A fineness of the fine-fibers-generating parent fiber according to the present invention is not particularly limited, but is preferably about 0.8 to 10 denier. A fiber length of the fine-fibers-generating parent fiber according to the present invention is not particularly limited, but is preferably about 0.5 to 30 mm when the fine fibers suitable for a wet-laid method are generated, or 25 to 160 mm when the fine fibers suitable for a dry-laid method are generated.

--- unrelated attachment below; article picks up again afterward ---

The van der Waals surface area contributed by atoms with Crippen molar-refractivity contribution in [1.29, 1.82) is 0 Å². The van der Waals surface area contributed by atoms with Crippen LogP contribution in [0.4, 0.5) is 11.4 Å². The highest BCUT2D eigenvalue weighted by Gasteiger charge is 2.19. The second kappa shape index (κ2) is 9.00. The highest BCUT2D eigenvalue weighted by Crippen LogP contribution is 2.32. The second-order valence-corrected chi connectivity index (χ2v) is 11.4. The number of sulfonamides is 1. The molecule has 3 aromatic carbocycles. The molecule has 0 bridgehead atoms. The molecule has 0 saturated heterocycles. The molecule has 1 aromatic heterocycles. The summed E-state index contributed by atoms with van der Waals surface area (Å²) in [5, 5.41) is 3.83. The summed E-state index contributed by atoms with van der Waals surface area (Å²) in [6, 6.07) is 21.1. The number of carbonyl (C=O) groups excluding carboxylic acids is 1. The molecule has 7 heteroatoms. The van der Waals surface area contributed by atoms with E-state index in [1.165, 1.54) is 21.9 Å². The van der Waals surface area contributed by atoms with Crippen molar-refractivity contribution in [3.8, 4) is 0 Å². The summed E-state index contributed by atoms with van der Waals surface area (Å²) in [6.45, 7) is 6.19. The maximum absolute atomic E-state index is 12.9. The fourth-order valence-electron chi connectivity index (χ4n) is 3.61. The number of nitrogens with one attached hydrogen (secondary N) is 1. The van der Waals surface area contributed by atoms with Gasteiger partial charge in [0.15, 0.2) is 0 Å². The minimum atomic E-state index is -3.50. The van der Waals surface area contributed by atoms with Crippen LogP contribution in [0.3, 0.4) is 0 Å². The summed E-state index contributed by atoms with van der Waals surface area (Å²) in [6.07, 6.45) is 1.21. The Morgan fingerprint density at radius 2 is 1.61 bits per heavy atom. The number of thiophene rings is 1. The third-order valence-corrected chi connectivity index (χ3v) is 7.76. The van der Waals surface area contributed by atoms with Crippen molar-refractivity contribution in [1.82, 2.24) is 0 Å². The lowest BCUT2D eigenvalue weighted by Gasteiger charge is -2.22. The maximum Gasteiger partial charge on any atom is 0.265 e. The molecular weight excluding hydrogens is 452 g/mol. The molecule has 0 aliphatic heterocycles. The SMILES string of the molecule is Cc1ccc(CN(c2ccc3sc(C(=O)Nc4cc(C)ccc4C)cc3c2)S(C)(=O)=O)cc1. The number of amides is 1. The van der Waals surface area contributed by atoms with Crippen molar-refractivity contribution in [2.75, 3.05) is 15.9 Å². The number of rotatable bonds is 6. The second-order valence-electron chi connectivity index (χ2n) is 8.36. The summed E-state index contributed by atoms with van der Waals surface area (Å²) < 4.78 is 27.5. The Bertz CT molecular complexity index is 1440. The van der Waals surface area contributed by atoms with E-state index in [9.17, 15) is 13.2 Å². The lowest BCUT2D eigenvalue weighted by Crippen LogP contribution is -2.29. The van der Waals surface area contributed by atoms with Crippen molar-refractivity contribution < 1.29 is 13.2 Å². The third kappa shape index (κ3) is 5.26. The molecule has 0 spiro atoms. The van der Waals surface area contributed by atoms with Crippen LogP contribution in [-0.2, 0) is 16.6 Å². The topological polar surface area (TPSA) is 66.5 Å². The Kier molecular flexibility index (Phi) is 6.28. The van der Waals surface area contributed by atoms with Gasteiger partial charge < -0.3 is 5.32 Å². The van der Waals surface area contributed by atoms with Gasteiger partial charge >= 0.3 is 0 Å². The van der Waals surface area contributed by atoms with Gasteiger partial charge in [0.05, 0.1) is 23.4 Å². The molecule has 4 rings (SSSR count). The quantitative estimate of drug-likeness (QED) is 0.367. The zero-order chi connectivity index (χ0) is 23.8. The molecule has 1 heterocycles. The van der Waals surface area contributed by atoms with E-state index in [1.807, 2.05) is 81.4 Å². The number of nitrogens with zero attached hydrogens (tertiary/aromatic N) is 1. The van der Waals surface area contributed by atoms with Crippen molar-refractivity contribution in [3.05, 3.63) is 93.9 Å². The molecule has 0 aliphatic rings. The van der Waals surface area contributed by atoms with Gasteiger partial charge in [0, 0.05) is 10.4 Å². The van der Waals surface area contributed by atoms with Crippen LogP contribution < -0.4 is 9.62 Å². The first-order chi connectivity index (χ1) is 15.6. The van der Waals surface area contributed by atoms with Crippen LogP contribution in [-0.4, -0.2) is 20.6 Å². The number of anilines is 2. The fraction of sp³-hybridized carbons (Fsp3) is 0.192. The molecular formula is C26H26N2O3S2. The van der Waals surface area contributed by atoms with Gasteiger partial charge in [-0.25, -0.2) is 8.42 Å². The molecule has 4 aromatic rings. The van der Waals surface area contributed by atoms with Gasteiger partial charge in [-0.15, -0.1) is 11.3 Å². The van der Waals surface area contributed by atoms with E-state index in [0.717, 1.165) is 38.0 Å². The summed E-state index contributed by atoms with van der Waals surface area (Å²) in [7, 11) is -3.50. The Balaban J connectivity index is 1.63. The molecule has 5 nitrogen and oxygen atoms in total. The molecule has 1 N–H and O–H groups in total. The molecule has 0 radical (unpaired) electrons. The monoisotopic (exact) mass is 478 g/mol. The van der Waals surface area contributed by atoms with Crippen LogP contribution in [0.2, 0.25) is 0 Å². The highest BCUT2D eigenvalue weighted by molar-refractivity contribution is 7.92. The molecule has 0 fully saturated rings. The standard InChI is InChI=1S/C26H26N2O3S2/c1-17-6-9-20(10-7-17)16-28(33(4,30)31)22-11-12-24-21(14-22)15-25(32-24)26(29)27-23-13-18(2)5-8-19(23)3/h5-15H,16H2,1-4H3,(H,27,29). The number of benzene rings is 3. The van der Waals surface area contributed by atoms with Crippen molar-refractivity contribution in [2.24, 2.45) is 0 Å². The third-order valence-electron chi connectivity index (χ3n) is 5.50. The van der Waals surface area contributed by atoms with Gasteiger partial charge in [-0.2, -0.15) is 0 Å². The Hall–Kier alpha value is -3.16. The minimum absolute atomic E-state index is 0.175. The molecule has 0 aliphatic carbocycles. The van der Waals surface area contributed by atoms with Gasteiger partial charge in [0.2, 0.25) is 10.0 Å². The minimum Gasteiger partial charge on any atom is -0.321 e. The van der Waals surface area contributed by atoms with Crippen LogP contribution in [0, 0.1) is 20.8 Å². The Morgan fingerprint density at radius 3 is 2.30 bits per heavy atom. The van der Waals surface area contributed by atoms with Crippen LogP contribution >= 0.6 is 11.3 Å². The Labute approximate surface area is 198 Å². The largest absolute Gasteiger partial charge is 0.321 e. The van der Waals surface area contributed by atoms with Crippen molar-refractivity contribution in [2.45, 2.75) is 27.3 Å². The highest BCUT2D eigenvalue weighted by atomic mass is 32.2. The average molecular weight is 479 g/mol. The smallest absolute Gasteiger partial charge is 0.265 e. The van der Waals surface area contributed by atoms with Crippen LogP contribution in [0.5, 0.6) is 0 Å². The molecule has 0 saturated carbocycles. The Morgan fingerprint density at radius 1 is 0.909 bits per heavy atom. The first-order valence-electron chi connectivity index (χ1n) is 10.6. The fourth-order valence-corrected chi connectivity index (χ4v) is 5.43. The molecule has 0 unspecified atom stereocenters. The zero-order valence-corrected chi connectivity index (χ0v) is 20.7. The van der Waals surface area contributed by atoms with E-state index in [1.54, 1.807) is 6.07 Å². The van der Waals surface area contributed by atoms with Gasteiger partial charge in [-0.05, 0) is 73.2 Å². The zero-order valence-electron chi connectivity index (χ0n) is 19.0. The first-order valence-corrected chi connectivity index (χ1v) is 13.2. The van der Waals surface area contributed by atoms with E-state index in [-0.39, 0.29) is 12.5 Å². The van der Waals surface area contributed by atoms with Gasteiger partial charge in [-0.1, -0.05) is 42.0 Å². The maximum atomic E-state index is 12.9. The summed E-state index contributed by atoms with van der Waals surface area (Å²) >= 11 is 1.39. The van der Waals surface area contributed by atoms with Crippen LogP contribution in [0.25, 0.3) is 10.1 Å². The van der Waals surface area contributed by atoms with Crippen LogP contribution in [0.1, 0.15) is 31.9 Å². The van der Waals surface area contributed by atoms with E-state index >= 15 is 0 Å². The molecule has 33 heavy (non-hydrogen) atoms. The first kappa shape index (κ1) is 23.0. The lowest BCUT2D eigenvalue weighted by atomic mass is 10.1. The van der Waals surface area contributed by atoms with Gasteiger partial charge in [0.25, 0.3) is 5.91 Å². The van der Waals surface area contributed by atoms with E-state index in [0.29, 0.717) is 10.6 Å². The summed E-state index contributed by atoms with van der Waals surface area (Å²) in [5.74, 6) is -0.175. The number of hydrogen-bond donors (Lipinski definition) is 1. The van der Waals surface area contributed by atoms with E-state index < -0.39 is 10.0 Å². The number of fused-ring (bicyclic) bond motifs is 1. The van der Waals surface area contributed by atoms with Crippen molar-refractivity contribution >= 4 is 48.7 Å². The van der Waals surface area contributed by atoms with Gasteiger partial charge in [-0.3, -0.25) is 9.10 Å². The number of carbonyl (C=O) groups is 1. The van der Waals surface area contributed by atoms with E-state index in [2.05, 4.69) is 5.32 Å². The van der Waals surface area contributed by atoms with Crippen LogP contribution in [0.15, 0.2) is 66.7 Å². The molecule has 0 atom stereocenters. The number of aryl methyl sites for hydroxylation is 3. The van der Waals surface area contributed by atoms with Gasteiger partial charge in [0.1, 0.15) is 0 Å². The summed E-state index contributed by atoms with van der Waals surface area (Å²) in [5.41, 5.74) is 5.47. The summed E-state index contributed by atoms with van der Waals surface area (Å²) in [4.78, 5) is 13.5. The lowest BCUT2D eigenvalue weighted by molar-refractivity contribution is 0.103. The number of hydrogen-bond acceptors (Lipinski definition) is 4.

The fine-fibers-generating parent fiber according to the present invention may be spun, using a conventional conjugate spinning process and/or polymer blend spinning process. For example, the islands-in-sea type parent fiber containing the island components of the high-melting-point polypropylene and the sea component of polylactic acid may be prepared by carrying out a spinning process at a melting-spinning temperature of 210 to 245° C. and then drawing the spun fibers. After the drawing treatment, the fine-fibers-generating parent fibers may be cut into shorter fibers suitable for the production of a nonwoven fabric. When the fine-fibers-generating parent fibers of the present invention are cut, the edges do not contain a bonding of the high-melting-point polypropylene components, because the parent fiber contains the high-melting-point polypropylene components. The fine-fibers-generating parent fibers of the present invention may be cut by a conventional method, using a conventional cutter such as a guillotine cutter, a rotary cutter, a shearing machine or the like. When the fine-fibers-generating parent fibers according to the present invention are used as a starting material of the dry-laid nonwoven fabric or as a spun yarn, it is preferable to mechanically or thermally impart a crimpability to the parent fibers at about 5 to 50 crimps/inch.